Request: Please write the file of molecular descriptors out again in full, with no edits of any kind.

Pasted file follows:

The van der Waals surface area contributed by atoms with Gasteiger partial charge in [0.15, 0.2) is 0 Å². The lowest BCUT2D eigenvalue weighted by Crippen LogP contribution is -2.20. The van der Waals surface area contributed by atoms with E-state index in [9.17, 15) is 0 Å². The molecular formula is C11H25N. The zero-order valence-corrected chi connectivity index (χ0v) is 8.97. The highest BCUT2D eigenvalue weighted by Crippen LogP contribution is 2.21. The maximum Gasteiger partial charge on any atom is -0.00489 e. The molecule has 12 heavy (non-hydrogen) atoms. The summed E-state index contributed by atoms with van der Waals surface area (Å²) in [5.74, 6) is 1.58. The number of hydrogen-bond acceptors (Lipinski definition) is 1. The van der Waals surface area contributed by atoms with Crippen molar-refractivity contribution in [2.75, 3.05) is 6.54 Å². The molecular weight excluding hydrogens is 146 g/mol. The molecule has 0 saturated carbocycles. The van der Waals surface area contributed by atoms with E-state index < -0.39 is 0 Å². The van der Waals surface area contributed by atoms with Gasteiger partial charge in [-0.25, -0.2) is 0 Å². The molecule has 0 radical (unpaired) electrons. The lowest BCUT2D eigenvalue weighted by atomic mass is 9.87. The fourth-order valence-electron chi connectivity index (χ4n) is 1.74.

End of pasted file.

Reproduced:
The van der Waals surface area contributed by atoms with Gasteiger partial charge in [0.15, 0.2) is 0 Å². The lowest BCUT2D eigenvalue weighted by Crippen LogP contribution is -2.20. The van der Waals surface area contributed by atoms with E-state index in [9.17, 15) is 0 Å². The molecular formula is C11H25N. The zero-order valence-corrected chi connectivity index (χ0v) is 8.97. The highest BCUT2D eigenvalue weighted by Crippen LogP contribution is 2.21. The maximum Gasteiger partial charge on any atom is -0.00489 e. The molecule has 12 heavy (non-hydrogen) atoms. The summed E-state index contributed by atoms with van der Waals surface area (Å²) in [5.74, 6) is 1.58. The number of hydrogen-bond acceptors (Lipinski definition) is 1. The van der Waals surface area contributed by atoms with Crippen molar-refractivity contribution in [2.75, 3.05) is 6.54 Å². The molecular weight excluding hydrogens is 146 g/mol. The molecule has 0 saturated carbocycles. The van der Waals surface area contributed by atoms with E-state index < -0.39 is 0 Å². The van der Waals surface area contributed by atoms with Gasteiger partial charge in [-0.25, -0.2) is 0 Å². The molecule has 0 radical (unpaired) electrons. The lowest BCUT2D eigenvalue weighted by atomic mass is 9.87. The fourth-order valence-electron chi connectivity index (χ4n) is 1.74.